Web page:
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Sonic Adventure 2 (PlayStation 3) artwork

Sonic Adventure 2 (PlayStation 3) review

"Seems like Sonic Team really did "Live And Learn" m i rite?"

If you ask around, you might find that a lot of people hold the opinion that Sonic Team wasn’t able to get 3D Sonic right until Sonic Unleashed or Sonic Colors, but I’m not sure that’s fair.

Sure, the character made a pretty poor first impression with the first Sonic Adventure, and the 2006 reboot of the series was so bad it was eventually removed from the Xbox 360’s Games on Demand service out of embarrassment, but they did get at least one game right. Sonic Adventure 2 is a solid reimagining of the Sonic Adventure formula.

Whereas the first game featured six characters with six distinct play styles, the second entry in the Adventure series features six characters with only three distinct play styles. Gone are the broken Tails stages, slow Amy stages, and baffling fishing stages. Instead, Sonic Team decided to focus on doing three styles right.

The game is separated into two main campaigns: one following Sonic and friends, and one following Eggman and his cohorts. Each side has one character that represents one type of play. Sonic and his doppelganger Shadow are the stars of the show. Their stages are fast-paced, full of boost pads, grind rails, and loop-de-loops. These speed levels flow a lot better than they did in the first Adventure game (and better than they would in certain later games), though they’re still a bit rough around the edges sometimes. There aren’t that many shoehorned-in gimmicks this time around, and what few there are (hourglasses that open doors, the occasional key that needs to be picked up and carried to a locked door) work as they should. The camera still doesn’t cooperate 100% of the time, but when it’s pointing the wrong way, it feels incompetent, rather than belligerent as it has in other games. Rail grinding is usually fun, though not always smooth when jumping from rail to rail or taking sharp turns.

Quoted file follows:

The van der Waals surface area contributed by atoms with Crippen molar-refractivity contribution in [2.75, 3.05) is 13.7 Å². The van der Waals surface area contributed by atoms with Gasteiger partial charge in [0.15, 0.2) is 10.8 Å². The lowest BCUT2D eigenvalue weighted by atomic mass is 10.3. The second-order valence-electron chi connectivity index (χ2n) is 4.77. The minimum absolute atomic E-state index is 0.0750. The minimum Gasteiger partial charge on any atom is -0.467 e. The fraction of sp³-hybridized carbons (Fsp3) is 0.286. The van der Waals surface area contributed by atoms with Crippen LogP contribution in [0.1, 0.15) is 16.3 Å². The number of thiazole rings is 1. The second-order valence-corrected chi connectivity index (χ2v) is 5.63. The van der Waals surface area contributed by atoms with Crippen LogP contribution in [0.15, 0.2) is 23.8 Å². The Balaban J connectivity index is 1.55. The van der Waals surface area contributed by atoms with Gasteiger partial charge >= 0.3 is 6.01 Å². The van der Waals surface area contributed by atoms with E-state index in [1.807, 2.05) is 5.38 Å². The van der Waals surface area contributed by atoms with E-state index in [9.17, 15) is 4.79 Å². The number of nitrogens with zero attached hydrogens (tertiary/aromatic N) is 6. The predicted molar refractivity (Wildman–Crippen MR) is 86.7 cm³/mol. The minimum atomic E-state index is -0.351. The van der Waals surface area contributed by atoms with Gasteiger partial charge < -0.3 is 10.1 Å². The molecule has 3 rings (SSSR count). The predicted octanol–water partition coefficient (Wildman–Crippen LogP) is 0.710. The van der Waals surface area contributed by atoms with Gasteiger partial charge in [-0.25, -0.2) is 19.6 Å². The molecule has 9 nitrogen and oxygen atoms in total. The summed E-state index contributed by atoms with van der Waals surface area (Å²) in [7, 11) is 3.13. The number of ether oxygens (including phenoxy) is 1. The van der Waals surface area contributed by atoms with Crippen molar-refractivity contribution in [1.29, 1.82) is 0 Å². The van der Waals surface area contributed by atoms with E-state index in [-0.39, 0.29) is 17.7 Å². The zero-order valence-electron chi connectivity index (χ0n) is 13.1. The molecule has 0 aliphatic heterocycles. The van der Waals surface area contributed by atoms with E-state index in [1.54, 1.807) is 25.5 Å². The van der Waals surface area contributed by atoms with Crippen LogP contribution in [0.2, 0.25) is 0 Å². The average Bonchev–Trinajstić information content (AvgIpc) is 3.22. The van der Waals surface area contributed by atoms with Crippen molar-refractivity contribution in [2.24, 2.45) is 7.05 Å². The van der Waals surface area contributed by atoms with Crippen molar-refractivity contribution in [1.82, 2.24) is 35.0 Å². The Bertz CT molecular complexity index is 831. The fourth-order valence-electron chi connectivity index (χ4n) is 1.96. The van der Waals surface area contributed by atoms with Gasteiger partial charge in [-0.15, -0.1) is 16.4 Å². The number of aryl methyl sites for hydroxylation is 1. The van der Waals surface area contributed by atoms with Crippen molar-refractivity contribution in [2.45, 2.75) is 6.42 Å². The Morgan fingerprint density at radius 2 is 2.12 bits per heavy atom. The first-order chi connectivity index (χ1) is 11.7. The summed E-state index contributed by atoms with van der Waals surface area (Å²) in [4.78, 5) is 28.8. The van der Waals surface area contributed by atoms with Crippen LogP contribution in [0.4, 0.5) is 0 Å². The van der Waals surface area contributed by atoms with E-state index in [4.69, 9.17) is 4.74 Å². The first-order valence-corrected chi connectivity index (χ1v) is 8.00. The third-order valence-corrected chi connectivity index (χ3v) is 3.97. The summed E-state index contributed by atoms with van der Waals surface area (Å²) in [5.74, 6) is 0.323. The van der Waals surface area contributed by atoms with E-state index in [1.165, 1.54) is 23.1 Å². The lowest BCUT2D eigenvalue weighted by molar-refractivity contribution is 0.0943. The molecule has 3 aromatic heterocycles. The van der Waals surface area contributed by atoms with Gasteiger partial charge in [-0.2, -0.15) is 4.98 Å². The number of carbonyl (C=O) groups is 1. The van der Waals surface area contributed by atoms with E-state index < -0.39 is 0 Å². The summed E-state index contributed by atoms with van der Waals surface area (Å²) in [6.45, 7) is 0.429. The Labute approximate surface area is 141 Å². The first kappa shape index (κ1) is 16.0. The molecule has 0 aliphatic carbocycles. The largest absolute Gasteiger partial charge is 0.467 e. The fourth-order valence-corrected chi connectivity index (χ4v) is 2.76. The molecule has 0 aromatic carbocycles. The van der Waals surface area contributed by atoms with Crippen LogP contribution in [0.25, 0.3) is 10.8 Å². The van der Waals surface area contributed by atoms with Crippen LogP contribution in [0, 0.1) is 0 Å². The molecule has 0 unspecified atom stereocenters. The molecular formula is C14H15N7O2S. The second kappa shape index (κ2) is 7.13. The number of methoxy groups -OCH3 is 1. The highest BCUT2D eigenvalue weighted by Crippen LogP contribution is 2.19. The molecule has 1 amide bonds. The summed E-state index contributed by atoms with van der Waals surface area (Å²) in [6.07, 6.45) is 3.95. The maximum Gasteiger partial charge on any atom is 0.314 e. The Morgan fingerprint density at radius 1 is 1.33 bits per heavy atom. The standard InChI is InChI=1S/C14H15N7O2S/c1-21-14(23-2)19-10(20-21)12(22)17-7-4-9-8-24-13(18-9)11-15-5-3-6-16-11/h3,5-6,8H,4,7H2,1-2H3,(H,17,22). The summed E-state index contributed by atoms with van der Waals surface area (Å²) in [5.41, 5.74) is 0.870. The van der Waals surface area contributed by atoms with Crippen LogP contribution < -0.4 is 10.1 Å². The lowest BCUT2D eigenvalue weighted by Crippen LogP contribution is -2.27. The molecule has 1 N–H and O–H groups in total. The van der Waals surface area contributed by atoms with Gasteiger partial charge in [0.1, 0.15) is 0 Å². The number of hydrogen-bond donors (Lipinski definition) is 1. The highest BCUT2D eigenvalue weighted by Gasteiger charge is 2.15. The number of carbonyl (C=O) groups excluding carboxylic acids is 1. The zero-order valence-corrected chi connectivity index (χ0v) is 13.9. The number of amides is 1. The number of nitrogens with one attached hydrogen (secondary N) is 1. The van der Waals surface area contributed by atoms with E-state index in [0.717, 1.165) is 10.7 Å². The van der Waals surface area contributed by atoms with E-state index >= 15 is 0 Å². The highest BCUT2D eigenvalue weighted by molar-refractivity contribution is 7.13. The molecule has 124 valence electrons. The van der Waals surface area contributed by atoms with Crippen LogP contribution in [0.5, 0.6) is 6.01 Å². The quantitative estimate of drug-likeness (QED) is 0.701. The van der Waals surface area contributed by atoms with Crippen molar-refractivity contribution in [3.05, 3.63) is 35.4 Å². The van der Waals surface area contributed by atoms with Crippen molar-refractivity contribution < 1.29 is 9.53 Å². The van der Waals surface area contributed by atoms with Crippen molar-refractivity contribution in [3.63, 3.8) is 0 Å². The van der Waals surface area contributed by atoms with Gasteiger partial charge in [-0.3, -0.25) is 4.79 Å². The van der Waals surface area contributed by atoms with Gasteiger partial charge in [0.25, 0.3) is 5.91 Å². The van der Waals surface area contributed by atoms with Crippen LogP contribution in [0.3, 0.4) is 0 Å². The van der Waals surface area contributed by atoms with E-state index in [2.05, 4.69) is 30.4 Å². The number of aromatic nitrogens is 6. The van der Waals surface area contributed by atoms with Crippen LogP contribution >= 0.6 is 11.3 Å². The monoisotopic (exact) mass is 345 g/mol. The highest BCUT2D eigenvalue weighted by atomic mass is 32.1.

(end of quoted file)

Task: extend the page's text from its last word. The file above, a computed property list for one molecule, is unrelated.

Tails’ and Eggman’s stages are about shooting. They play similarly to E-102 γ’s campaign from the prequel, but they’re much more polished. These two, coincidentally, had the same idea to build robotic “ride armor” equipped with various weapons, with the most important equipment being the laser-guided missile system. The trick to these stages is to lock onto as many enemies as possible before firing. The more enemies you fire upon, the higher your resulting score. Tails and Eggman are the only characters that possess proper life meters instead of ring collections that negate damage, meaning there’s a risk-vs.-reward factor in letting enemies live long enough to string together combos.

Finally, Knuckles and newcomer Rouge are treasure hunters. Their stages are open and non-linear, encouraging exploration. Their goal is always to find three objects (be they gems, keys, or something else) hidden in the stage. They have radar that will beep when the object they’re looking for is close, and hint monitors will provide advice to point you in the right direction, at a detriment to your final score. Your radar and hints will only point you towards one goal at a time, and the necessary items can be in any number of places within the levels (they’re placed randomly at the start of the stage) meaning these stages are seemingly infinitely replayable. This also means that a stage’s difficulty is basically random. Some spots are harder to find than others, and if you are having trouble with one, restarting the level will move everything around and potentially make the whole ordeal much easier. This means high scores are basically a matter of luck, rather than skill. The treasure hunting stages are the most flawed, with a slower pace and more disagreeable camera (camera control has been mapped to the second stick, but only so far as mapping the L and R buttons to it; there’s still no way to point the camera up or down). When these stages work properly, they can be enjoyable, though they might not always feel welcome in the story mode when you’re in the mood to run or shoot.

With all of this variety, Sonic Adventure 2 dares to throw in even more styles of play, to varying degrees of success. The Chao garden mechanic is loads of fun, though tragically gimped in this release. You can still raise your virtual pets, increasing their stats with items you find in levels, buying eggs and other items from the Chao Black Market. In previous releases, this was supplemented with the ability to transfer your Chao to the Dreamcast’s VMU or a Game Boy Advance (with or without a Sonic Advance game) to raise their stats more quickly and to find new types of Chao eggs. This functionality is, understandably, absent from the HD release, but this means raising Chao is slower than it has been, and certain colours of Chao are simply unavailable. Despite these weaknesses, the Chao raising metagame remains rewarding and fun.